Thursday 16 May 2019

Cannes 2019 - Deerskin by Quentin Dupieux

French director Quentin Dupieux is a real maverick across several artistic mediums. An electronic musician also known as Mr. Oizo, he has delivered a filmography filled with UFOs (unidentified filmic objects), with various degrees of success but with a go for broke attitude that is commendable. From Steak to Wrong Cops and Reality, not forgetting his best so far in my humble opinion, Rubber (about a killer tyre...), there simply is nothing quite like him and his work so any new films is his is always greeted with a certain, tensed trepidation.

His latest (and starriest) just opened Directors' Fortnight at the Cannes Film Festival, and considering the very strange premise, its presence was a fitting companion for this ceremony considering it also saw John Carpenter receive a "Carosse d'Or" for this career. In it, George (Jean Dujardin) has a fetish for deerskin clothes but wearing them is not enough, he also goes on a jackets stealing spree, often obtaining them from unsuspecting victims through some brazen set-ups.

Having blown all of his savings with the purchase of a vintage deerskin jacket, he seeks refuge in a hotel in a mountainside village, dragging bartender Denise (Adèle Haenel) in his increasingly erratic escapade.

With the A-list cast and relatively straight-forward narrative (for Quentin Dupieux anyway!), Deerskin feels more accessible than many of the director's previous films. Despite the oddness of the premise, the film delivers surreal yet audience friendly jokes after one another at rapid succession. Jean Dujardin's natural also helps win over the sympathy or at least interest of the viewer.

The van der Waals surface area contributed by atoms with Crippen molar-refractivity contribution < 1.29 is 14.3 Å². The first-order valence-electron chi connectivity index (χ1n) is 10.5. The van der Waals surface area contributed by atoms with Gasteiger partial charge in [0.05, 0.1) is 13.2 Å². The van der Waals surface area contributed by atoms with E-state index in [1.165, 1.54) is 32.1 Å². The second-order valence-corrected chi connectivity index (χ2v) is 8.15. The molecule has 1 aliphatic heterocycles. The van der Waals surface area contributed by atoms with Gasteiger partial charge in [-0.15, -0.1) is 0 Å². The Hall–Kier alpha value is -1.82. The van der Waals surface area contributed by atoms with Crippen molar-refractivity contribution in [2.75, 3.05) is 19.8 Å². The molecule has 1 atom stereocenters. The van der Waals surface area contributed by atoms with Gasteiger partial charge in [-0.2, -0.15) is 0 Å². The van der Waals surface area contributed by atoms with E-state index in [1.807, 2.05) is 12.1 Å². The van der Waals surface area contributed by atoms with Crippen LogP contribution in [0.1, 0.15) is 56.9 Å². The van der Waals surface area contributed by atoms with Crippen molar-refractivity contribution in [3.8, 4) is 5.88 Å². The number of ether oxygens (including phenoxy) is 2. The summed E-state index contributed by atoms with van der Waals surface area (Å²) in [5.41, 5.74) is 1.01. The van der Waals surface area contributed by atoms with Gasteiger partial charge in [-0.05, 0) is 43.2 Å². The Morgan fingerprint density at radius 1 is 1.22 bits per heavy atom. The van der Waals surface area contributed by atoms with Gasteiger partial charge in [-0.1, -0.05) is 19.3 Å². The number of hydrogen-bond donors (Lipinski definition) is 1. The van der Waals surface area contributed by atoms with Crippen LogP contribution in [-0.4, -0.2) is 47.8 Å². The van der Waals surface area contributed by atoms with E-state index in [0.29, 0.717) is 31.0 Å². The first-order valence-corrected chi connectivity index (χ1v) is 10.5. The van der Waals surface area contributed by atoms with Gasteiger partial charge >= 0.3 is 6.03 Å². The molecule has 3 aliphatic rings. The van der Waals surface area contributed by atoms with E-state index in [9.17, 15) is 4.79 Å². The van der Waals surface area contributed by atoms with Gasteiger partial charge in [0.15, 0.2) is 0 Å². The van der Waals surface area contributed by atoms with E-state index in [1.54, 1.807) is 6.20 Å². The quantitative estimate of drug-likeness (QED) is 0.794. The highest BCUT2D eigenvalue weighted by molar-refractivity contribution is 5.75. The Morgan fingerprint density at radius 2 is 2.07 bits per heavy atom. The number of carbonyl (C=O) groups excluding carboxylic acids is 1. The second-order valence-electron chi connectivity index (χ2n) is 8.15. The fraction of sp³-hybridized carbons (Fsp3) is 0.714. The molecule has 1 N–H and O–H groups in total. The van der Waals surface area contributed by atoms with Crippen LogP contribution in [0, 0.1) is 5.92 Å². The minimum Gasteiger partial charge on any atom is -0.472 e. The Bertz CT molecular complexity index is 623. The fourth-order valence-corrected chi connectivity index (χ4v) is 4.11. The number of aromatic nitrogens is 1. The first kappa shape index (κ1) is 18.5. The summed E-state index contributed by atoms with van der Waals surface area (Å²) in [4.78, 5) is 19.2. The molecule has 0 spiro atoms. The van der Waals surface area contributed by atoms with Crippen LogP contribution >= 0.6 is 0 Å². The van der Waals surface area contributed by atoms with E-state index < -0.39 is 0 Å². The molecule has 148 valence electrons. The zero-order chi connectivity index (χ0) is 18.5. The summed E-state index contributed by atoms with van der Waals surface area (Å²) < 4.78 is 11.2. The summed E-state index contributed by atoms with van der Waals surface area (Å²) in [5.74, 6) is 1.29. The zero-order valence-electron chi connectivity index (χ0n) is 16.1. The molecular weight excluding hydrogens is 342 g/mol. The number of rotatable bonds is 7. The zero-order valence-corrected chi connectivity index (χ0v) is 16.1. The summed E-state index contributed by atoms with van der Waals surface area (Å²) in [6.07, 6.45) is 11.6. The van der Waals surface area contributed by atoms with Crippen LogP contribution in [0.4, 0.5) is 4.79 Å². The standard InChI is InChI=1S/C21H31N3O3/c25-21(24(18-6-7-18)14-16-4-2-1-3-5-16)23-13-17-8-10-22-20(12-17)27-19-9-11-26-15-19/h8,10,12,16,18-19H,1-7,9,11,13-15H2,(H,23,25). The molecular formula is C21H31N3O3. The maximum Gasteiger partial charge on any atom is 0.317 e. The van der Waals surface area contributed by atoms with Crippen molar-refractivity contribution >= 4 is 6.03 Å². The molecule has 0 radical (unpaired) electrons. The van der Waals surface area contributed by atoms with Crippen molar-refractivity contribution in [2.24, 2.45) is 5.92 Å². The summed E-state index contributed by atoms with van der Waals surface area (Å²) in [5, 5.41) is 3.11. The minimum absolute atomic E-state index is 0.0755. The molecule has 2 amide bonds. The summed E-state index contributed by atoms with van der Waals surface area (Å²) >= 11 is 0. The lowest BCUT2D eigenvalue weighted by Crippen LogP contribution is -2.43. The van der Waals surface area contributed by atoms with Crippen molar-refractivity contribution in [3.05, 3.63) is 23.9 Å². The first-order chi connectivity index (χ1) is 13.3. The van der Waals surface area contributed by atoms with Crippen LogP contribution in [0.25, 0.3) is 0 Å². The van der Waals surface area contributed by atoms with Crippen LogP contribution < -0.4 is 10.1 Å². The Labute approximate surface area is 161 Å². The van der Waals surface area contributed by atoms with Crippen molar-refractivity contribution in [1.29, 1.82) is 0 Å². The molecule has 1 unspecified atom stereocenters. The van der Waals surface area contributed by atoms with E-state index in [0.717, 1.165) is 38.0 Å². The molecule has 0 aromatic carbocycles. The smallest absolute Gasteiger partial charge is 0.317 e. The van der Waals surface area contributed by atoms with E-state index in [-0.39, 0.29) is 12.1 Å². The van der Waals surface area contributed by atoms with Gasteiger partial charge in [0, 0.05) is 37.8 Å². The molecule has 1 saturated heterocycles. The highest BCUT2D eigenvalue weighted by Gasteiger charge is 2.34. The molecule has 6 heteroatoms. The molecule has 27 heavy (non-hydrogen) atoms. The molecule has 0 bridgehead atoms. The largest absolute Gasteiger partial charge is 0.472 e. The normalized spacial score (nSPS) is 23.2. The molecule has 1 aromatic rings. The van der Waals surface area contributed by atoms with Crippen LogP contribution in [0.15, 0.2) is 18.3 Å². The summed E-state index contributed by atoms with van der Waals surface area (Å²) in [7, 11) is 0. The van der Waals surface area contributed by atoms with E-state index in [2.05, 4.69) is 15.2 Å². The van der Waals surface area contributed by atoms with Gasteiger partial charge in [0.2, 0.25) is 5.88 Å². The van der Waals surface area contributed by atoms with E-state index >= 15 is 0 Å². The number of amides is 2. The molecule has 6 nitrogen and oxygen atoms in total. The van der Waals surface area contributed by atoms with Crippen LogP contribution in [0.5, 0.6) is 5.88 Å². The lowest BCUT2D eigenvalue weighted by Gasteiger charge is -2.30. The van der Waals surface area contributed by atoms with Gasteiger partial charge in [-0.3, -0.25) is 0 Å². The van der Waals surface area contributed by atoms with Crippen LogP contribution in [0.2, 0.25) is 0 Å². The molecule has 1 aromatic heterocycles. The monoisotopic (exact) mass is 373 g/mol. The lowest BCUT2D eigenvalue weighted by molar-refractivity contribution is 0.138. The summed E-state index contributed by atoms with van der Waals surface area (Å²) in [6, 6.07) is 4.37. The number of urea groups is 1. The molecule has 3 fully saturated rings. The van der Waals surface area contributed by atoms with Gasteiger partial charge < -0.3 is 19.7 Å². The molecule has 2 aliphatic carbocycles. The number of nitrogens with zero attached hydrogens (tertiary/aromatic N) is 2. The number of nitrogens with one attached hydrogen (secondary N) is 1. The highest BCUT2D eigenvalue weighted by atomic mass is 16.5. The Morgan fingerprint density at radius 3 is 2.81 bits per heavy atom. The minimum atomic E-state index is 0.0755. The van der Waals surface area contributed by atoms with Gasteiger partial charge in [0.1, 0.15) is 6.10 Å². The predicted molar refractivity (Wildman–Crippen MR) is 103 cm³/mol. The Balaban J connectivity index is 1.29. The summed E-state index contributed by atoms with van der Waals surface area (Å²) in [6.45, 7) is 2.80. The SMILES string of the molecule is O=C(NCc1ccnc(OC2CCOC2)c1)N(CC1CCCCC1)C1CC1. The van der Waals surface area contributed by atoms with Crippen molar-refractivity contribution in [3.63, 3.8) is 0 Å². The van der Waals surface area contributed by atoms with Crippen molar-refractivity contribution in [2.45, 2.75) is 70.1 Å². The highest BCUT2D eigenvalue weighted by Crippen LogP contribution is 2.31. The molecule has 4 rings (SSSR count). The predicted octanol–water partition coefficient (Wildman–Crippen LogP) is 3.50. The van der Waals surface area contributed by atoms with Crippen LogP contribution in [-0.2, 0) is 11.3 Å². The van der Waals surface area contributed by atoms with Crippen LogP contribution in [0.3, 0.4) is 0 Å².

While most audiences are probably still wondering what Dupieux's films were all about, or indeed if they were about something, Deerskin's message seems a little more approachable. We learn that George is recently divorced and close to being destitute, with his bank cards having been cancelled, which see him forced to pawn his ring to pay his extended stay at the hotel, and seemingly going through one hell of a midlife crisis.

Deerskin delivers a running commentary on male entitlement. While having not got very far in life, or at least going through a very rough patch, George somehow still expects the world to go his way, and when it doesn't, he flies into fits of rage that are rather amusing at first then increasingly sinister. He also thinks nothing of borrowing more and more money from Denise, under the hilariously implausible excuse of being a film director and needed to finish his film while waiting for the extra funds from his producers, his film a collection of random footage of the mountains made with an old camera. Quentin Dupieux also seems to target the geek culture and how incredibly obsessive it has become over the last decade, by literally giving his lead a yearning for the lamest object you can think of.

Jean Dujardin is totally game and committed, easily switching from endearing and amusing to right down menacing and Adèle Haenel as his suffering companion excels in a role that is very different to anything we have seen of her so far. Her unexpected reaction to the footage of George's film is hilarious!

It is a shame however that, despite a breezy running time of just under 80 minutes, the director seems to run out of ideas after the high concept of his premise and the final act's darker narrative turn seems tagged on for shock values without adding much or taking the film anywhere. At least, the tantalising final shot seems to promise an unlikely but exciting sequel!

Review by Laurent de Alberti

Star Rating : 

Director's Fortnight.

Deerskin. France 2019. Directed by Quentin Dupieux. Starring Jean Dujardin, Adèle Haenel...

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